The Asia-Pacific Center for Security Studies hosted a workshop entitled “Maritime Cooperation in the Indo-Pacific Region: China, India and U.S. Perspectives” May 21-23 in Honolulu. The workshop focused on three key issues in the maritime realm: geopolitical challenges, transnational security concerns, and multilateral cooperation.
The goal of the workshop was to help develop common understanding and identify common approaches to maritime security cooperation between the three major stakeholders of the Indo-Pacific.
Dr. Mohan Malik, workshop academic lead, pointed out that “this was the first DoD-sponsored Track 1.5 trilateral involving China, India and the United States focused entirely on maritime cooperation in the Indo-Pacific region. While ‘the Indo-Pacific region’ concept generated lot of discussion, participants recognized the need for a trilateral mechanism focused on maritime issues to complement the existing regional architecture in order to facilitate communication and confidence amid increased naval activity.”
For the workshop, APCSS brought together a cross-section of 39 practitioners, policymakers and scholars from the three major maritime powers (the United States, China and India) for candid exchange in a strictly non-attribution environment. Discussions included perspectives from sectors including defense, foreign affairs, coast guard, and media.
According to APCSS Director Lt. Gen. (Ret.) Dan Leaf, ““It’s up to us to advocate, educate and formulate the mechanisms and methods that will prevent unfortunate even tragic misunderstandings, circumstances and accidents that could lead to conflict in the maritime domain.”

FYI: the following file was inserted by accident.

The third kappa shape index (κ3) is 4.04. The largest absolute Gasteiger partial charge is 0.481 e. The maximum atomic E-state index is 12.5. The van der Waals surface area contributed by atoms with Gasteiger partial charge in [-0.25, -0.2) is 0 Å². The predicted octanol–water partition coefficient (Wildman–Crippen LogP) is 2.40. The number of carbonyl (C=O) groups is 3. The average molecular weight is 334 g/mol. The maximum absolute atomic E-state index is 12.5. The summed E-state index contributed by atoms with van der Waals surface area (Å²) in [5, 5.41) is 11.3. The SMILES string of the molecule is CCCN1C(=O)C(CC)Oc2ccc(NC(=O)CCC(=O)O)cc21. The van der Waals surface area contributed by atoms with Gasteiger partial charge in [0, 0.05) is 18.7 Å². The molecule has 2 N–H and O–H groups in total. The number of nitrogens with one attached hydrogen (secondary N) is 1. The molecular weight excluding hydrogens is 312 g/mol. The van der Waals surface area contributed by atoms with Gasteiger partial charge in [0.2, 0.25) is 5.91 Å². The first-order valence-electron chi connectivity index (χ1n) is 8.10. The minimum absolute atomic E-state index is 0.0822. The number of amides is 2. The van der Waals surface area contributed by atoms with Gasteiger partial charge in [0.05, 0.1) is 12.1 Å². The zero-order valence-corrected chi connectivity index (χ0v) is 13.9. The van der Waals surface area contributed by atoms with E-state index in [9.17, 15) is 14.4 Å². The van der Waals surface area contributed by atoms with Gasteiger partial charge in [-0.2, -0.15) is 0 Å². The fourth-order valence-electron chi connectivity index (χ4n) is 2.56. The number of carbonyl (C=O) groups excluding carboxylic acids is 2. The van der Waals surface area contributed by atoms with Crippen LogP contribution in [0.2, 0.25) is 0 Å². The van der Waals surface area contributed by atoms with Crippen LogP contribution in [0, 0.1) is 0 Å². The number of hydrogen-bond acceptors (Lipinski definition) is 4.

The Asia-Pacific Center for Security Studies is a Department of Defense institute that addresses regional and global security issues. Military and civilian representatives, most from the U.S. and Asia-Pacific nations, participate in a comprehensive program of executive education, professional exchanges and outreach events, both in Hawaii and throughout the Asia-Pacific region. The Center supports the U.S. Pacific Command by developing and sustaining relationships among security practitioners and national security establishments throughout the region. Its mission is to build capacities and communities of interest by educating, connecting, and empowering security practitioners to advance Asia-Pacific security. It is one of the Department of Defense’s five regional security studies centers.
Since opening in 1995, APCSS has had representatives from 104 countries and territories, and four international organizations attend courses at the Center for a total of more than 7,400 alumni.